The world economy is slowing down. Will recovery be delayed?
The global rebound from the crisis caused by the coronavirus pandemic seems to have reached its peak. The world’s largest economies are slowing down, which raises the question of whether the return to normalcy expected in 2022 will be delayed.
The OECD’s main indicators, which gather a range of data to predict activity in the next six to nine months, show that the post-and-demographic rebound in the global economy has reached its peak, writes Bloomberg. The agency notes that growth in the United States reached 2% in the third quarter, the lowest level since recovery from the coronavirus crisis began.
More serious problems affect the second-largest economy, i.e. China. The V-shaped reflection is melting in the Middle Kingdom much faster than analysts assumed. China’s economic growth is at its lowest since 1990, a price Xi Jinping appears willing to pay to reduce dependence on the real estate sector and local tech giants.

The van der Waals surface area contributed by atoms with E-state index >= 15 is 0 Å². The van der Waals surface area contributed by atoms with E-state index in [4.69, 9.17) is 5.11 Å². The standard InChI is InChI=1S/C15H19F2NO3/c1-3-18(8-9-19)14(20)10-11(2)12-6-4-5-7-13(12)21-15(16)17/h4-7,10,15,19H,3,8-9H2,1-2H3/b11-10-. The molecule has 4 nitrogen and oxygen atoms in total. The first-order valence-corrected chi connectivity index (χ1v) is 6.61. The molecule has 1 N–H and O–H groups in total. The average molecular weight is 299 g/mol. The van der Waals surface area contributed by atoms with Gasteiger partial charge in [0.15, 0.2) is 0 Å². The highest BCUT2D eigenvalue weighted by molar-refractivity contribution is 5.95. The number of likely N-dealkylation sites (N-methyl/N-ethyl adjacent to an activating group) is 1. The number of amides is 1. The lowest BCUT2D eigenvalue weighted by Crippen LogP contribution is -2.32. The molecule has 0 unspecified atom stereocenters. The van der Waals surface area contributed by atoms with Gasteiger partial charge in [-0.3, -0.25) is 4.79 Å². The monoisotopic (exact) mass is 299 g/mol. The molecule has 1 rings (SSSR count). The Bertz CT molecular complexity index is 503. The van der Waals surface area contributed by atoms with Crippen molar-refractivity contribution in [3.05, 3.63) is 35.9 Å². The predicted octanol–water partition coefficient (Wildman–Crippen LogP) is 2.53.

Bloomberg believes the Chinese campaign against indebted developers will continue. This may, in turn, translate into a reduction in the forecast GDP growth to a level below 5%. According to the head of the US Treasury, Janet Yellen, who spoke on this subject last week, the slowdown in China may have global repercussions.
The Japanese economy also slowed down above expectations and shrank by 3% in the third quarter. Reuters points out that the reason for such a bad result was declining in exports, investment outlays and consumption. Many analysts expect the world’s third-largest economy to rebound by the end of the year, but continued disruptions in supply chains and fears of another wave of pandemics pose a significant risk to the island nation.
The German economy, which is the largest in Europe, recovered by 1.8% in the third quarter but has still not reached pre-pandemic levels. The September decline in exports indicates that domestic consumption and government spending are the main drivers of growth. A possible slowdown in Germany is likely to entail heavily dependent markets in Eastern Europe.
According to Erste analysts, Poland’s economic growth will slow down below 5% this year due to limited production capacity and record inflation.